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A Teacher Accused of Abuse Speaks Out

Posted by Debra White | Mar 09, 2010 | 0 Comments

So often when we hear of cases where a teacher has been accused of child molestation or abuse, our instinct is to assume they are guilty, sick people who should certainly be punished for harming a child. The fact is, however, that regardless of what the court of public opinion says, our laws still state that we are innocent until proven otherwise.

The current drama surrounding Tonya Craft of Tennessee is an excellent example of a woman already guilty in the eyes of the public. Yet the fact of the matter is that the world won't know if the teacher charged with 22 counts of child molestation actually committed the crimes until after her trial starts next week. The accused teacher defended herself by publicly speaking out against the charges. Craft has spoken to members of the media on several occasions in Chattanooga, Tennessee. She vehemently maintains her innocence and furthermore has already stated that she will not plead guilty to a lesser charge as she feels she has done nothing wrong and is completely innocent. Craft also notes that these charges have destroyed her career and put her family through a nightmarish ordeal. This outspoken media strategy Craft and her lawyers put into play did not go over very well with Judge Brian House, who slapped a gag order on everyone connected to the case last week. Craft has suggested in several interviews that while her outspokenness and impassioned pleas of innocence have helped make her a public figure, it is only because of the seriousness of the charges against her that she has gotten as much attention as she has.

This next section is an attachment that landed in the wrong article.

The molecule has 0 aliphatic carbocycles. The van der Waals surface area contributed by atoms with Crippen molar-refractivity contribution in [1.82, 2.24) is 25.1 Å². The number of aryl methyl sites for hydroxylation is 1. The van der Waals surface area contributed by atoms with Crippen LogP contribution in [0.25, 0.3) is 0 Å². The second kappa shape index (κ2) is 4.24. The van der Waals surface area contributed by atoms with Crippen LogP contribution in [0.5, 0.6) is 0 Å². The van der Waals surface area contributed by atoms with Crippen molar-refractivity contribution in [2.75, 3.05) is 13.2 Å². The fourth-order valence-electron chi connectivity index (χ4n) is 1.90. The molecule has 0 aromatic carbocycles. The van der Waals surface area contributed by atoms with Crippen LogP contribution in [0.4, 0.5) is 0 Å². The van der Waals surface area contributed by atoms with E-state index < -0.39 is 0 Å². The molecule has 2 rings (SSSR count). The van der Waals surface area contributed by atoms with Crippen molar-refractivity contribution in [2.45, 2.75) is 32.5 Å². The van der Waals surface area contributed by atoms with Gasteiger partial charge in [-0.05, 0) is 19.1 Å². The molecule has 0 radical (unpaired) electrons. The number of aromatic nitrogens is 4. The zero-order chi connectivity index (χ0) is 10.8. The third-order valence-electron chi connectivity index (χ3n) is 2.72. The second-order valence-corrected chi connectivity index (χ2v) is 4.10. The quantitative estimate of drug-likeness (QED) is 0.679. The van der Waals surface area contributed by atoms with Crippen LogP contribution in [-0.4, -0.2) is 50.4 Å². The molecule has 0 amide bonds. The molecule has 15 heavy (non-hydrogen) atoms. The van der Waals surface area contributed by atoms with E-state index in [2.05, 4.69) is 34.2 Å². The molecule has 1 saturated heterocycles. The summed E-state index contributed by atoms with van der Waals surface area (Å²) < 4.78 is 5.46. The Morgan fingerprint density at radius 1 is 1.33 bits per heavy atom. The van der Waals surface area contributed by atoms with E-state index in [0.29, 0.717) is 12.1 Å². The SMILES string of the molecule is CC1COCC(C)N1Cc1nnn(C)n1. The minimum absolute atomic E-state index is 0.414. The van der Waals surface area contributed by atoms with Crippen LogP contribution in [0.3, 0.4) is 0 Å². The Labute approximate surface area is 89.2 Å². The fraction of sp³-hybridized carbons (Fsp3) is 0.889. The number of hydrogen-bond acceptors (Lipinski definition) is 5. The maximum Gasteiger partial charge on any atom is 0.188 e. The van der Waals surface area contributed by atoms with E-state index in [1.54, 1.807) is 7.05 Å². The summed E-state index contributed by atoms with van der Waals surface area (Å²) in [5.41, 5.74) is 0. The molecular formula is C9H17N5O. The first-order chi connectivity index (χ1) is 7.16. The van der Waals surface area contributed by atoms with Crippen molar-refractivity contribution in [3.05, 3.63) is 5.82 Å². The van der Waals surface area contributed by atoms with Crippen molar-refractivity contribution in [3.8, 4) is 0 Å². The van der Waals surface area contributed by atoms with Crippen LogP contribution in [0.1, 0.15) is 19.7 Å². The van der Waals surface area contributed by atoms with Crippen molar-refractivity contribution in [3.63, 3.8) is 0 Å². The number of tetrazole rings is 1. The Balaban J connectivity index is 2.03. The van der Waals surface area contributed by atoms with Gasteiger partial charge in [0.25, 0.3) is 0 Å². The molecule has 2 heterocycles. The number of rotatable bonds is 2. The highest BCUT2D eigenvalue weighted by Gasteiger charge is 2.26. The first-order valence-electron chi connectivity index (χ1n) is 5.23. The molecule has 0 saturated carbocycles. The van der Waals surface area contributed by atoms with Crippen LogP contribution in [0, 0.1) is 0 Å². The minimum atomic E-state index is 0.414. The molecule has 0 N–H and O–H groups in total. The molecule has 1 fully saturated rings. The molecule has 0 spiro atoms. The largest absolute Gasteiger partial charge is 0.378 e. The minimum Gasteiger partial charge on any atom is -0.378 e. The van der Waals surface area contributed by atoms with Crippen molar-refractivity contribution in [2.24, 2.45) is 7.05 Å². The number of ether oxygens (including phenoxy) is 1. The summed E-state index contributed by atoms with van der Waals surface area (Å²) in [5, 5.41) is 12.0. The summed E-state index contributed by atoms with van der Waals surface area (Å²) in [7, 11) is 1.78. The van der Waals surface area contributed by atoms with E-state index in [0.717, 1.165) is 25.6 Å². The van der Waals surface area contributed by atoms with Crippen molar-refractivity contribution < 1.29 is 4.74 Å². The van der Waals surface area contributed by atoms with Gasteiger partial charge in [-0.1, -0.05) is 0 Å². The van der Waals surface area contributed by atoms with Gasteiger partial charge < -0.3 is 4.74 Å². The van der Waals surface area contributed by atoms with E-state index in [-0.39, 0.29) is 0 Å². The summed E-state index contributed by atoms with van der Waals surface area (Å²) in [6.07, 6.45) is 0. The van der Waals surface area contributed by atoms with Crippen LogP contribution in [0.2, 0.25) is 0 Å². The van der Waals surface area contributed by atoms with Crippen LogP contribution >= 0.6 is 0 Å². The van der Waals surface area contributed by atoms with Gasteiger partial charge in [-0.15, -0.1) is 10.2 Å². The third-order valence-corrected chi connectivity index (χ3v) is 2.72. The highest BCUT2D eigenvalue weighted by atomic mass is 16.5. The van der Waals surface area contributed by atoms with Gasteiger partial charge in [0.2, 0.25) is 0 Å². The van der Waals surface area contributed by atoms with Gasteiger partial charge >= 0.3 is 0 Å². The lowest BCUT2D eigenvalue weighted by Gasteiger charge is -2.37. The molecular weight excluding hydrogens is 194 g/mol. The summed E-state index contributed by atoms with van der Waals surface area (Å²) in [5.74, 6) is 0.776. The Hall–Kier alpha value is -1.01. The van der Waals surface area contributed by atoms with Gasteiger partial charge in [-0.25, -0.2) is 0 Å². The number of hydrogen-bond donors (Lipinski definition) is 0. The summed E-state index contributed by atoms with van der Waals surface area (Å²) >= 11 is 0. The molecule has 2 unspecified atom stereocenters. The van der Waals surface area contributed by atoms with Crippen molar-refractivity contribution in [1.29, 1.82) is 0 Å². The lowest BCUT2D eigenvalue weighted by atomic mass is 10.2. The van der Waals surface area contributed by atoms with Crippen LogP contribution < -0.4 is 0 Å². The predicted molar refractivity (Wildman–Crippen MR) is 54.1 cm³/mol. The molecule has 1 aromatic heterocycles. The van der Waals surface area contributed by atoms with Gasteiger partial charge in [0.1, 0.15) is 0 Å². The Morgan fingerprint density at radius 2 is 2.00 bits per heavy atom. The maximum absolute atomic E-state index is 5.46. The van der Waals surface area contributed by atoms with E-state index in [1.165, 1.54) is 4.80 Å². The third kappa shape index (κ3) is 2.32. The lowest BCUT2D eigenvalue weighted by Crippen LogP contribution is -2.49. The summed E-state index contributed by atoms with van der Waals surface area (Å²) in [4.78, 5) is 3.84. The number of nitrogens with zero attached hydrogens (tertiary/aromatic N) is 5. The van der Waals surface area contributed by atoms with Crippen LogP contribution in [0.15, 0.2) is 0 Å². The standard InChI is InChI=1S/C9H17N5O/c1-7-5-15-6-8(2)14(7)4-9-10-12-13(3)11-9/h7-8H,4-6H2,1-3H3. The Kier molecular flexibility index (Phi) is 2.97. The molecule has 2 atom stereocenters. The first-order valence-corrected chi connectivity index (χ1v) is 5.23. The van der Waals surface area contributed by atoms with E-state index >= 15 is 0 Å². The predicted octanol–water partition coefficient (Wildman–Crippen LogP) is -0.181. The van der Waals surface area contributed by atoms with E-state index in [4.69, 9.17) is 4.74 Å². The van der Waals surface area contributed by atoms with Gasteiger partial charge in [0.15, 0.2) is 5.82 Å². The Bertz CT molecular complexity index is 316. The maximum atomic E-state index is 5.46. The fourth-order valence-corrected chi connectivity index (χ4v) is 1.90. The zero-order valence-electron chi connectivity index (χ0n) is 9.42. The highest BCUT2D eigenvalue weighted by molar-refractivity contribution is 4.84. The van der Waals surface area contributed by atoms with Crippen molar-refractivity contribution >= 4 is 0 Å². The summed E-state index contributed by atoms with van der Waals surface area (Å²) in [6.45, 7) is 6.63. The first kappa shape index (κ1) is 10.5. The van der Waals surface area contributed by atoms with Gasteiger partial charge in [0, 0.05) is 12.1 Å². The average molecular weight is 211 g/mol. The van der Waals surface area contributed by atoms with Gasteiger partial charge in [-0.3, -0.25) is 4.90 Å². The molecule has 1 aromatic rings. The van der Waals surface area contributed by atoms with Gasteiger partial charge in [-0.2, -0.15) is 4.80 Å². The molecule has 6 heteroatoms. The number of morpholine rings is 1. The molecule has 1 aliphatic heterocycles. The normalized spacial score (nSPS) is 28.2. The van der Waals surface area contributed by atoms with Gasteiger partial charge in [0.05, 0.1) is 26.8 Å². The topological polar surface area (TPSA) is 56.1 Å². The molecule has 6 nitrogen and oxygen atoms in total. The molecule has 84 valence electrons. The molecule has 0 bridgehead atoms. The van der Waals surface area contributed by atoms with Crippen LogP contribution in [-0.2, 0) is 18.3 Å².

The gag order given out by the judge is only a blip on the radar of a case that has already been riddled with mudslinging and speculation. Lawyers on both sides have been accused of witness tampering, withholding vital evidence, and improper gamesmanship. The defense and the prosecution have both slammed one another in the local press at every opportunity. Legal circus aside, Tonya Craft, whether proven guilty or not, is absolutely correct about one thing: Being charged with child molestation is a life altering event and must be taken extremely seriously.

About the Author

Debra White

Attorney Debra S. White is an aggressive and talented trial attorney based in Los-Angeles, California who has successfully represented clients accused of sex crimes in both state and federal courts since 1999. Ms. White is a fierce advocate who enjoys the many challenging aspects of sex crimes defense, including defending against false accusations, faulty memories, and prosecutorial misconduct.

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